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Choosing your next pair of ski boots is a crucial buying decision, and one that can make or break a skiing holiday, which is why we've done the legwork for you by testing this year's offerings and bringing you the best of the bunch.

Gone are the days of having to put up with uncomfortable and painful ski boots and now is the time to invest in a decent pair of boots that will work with you to take your skiing to the next level. Choosing the right pair of ski boots isn’t like buying a normal pair of shoes take some time to talk to a specialist boot fitter and don’t be shy to try a few pairs before deciding what works for you. Heat moulding technology is constantly evolving so explore how ski boots can be tailored to meet your needs be it narrow or wide feet to large calves or slender legs. 

There are many styles of boot on the market that have features to suit what type of skier you are and to help you get the most out of your skis and the mountain. These are the key features to think about when choosing the right ski boots for you.



Ski boots are given a flex number between 60 and 130 and this indicates how much give the boot has. The lower the flex number the softer the boot and the suppler it is. Think about it in this way the more a boot bends forwards the easier it is to control your skis and maintain a slow and steady speed. Freestyle and All Mountain boots tend to have a lower flex as they are more forgiving and give you the ability to work with your skis better.The harder and stiffer the boot the harder you need to work and the more your energy gets pushed into skis and bindings to give you more efficiency and the ability to be fast and aggressive, hence the very high flex on racing boots to give you the ability to get speed into your skis. Touring boots are almost a hybrid of flexes which is controlled by using the walk /ski mode to give best of both worlds. The mechanism makes the boot more flexible for walking uphill but stiffer to give you the rush of speeding down the mountain.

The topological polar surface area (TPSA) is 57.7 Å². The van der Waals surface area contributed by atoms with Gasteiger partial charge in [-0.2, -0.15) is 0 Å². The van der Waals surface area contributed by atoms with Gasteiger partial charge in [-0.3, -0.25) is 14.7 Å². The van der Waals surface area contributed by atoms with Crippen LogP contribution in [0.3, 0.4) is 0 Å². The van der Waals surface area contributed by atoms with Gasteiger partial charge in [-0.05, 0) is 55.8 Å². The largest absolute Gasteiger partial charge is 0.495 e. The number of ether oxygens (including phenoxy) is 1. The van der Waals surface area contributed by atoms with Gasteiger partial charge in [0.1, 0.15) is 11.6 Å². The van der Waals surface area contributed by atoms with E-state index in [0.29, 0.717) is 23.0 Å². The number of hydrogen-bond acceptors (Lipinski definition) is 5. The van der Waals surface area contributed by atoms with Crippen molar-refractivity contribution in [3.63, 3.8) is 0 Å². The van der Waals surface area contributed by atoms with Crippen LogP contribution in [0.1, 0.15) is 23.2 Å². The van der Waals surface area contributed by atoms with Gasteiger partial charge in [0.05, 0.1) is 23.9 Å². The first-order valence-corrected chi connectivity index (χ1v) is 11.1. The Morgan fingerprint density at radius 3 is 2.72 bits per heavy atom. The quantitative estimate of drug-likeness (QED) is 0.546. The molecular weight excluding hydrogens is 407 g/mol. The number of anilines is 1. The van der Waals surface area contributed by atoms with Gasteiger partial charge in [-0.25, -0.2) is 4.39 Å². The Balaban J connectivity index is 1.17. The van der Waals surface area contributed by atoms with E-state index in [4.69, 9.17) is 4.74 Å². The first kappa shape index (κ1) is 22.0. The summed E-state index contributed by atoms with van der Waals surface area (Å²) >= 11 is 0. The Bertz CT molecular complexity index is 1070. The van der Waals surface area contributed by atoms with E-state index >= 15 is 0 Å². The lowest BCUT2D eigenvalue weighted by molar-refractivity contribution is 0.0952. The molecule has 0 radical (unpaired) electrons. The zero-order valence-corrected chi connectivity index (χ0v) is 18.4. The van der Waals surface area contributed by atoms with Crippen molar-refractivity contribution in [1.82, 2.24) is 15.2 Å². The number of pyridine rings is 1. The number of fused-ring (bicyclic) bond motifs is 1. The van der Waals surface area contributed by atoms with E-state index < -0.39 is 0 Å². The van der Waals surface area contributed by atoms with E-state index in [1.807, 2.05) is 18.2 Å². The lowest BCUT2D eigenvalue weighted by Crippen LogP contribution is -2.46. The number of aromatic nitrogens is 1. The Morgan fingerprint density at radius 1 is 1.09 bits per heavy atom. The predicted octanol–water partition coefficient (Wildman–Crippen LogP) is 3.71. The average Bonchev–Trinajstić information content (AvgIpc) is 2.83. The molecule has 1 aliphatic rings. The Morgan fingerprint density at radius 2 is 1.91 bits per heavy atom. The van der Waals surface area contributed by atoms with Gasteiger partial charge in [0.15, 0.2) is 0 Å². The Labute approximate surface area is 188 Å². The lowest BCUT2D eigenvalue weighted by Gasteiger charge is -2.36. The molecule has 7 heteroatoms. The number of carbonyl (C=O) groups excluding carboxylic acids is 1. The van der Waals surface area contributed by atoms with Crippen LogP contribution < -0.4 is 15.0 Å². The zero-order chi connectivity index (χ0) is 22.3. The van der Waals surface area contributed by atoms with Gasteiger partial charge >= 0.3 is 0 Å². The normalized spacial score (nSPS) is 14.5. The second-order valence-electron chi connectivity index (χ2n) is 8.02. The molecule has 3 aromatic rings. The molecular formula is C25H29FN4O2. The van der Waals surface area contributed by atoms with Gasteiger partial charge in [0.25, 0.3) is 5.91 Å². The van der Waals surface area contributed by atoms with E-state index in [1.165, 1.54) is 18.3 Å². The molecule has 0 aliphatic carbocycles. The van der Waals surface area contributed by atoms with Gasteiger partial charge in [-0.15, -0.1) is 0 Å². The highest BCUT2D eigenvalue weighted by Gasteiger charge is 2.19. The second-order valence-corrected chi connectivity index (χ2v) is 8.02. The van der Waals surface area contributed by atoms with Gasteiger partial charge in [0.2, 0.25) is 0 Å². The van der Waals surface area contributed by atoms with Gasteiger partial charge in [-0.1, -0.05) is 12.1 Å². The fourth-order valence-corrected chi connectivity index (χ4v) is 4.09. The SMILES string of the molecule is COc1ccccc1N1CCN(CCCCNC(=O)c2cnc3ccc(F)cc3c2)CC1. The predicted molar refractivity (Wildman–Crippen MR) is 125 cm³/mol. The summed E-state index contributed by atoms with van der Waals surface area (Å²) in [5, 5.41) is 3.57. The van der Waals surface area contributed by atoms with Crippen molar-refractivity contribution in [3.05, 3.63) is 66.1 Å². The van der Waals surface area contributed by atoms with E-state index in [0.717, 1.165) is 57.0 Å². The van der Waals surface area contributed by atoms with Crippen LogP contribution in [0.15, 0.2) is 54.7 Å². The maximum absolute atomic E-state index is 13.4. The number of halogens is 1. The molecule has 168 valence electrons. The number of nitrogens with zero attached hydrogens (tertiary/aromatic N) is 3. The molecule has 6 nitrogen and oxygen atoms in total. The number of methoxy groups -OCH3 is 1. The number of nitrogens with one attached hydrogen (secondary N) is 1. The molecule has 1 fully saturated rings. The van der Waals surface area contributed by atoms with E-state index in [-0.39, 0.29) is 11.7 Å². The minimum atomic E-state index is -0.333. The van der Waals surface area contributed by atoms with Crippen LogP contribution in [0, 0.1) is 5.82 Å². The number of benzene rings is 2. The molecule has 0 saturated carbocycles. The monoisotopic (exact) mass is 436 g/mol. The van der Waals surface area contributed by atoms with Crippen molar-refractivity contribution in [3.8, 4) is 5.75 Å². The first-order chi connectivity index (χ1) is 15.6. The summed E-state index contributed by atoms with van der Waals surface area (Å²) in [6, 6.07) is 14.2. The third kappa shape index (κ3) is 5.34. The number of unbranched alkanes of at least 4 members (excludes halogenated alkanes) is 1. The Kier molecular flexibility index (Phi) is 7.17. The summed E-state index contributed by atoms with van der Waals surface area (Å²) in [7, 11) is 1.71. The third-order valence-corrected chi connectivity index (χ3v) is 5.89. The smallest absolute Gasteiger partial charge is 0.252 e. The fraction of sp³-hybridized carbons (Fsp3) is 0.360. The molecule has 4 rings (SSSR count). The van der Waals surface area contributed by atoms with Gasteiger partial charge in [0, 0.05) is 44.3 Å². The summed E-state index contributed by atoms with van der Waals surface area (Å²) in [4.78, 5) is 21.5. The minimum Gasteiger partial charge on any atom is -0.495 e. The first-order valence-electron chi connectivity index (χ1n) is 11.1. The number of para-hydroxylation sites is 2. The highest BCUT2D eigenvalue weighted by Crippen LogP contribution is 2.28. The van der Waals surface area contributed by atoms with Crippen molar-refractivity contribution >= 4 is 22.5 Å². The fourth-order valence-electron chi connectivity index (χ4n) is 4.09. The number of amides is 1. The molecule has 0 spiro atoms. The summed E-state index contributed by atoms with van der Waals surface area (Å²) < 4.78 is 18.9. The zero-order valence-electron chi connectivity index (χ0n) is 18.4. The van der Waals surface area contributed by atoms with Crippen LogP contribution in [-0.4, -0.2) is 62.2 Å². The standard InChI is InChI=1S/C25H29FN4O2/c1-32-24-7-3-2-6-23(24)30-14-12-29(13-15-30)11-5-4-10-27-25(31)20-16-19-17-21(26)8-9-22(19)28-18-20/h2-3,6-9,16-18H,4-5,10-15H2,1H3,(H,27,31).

Knowing the width of your foot can mean the difference between a comfortable ski boot and a blister burning painful boot. Wearing a sock, measure the width of the outline of your foot at its widest point in millimetres. This will tell you whether you need a narrow boot or a wide one. Generally, anything below 100 mm is considered narrow while anything above 104 mm is considered wide. Ski boot brands tend to veer towards one or the other, so it is vital you go for a boot that encapsulates your foot comfortably.

We have tried and tested this year's new boots on the block and have whittled them down to this cross section of winning styles.


Salomon S Max 110 ski boot

Salomon S Max 110 | £400 (M)


BEST FOR Men's all mountain

The S Max is back this season with a revamped construction, optimised liner for skiers with sensitive feet and a new mixture of heat mouldable plastic that allows fast moulding to your feet. The S Max is designed for all-mountain skiing and is a good option for an intermediate skier with a narrow foot and shin. The oversized pivot adds a tough connection between the cuff and shell, which has been reinforced with fiberglass to give you feedback from the terrain and send power to your skis.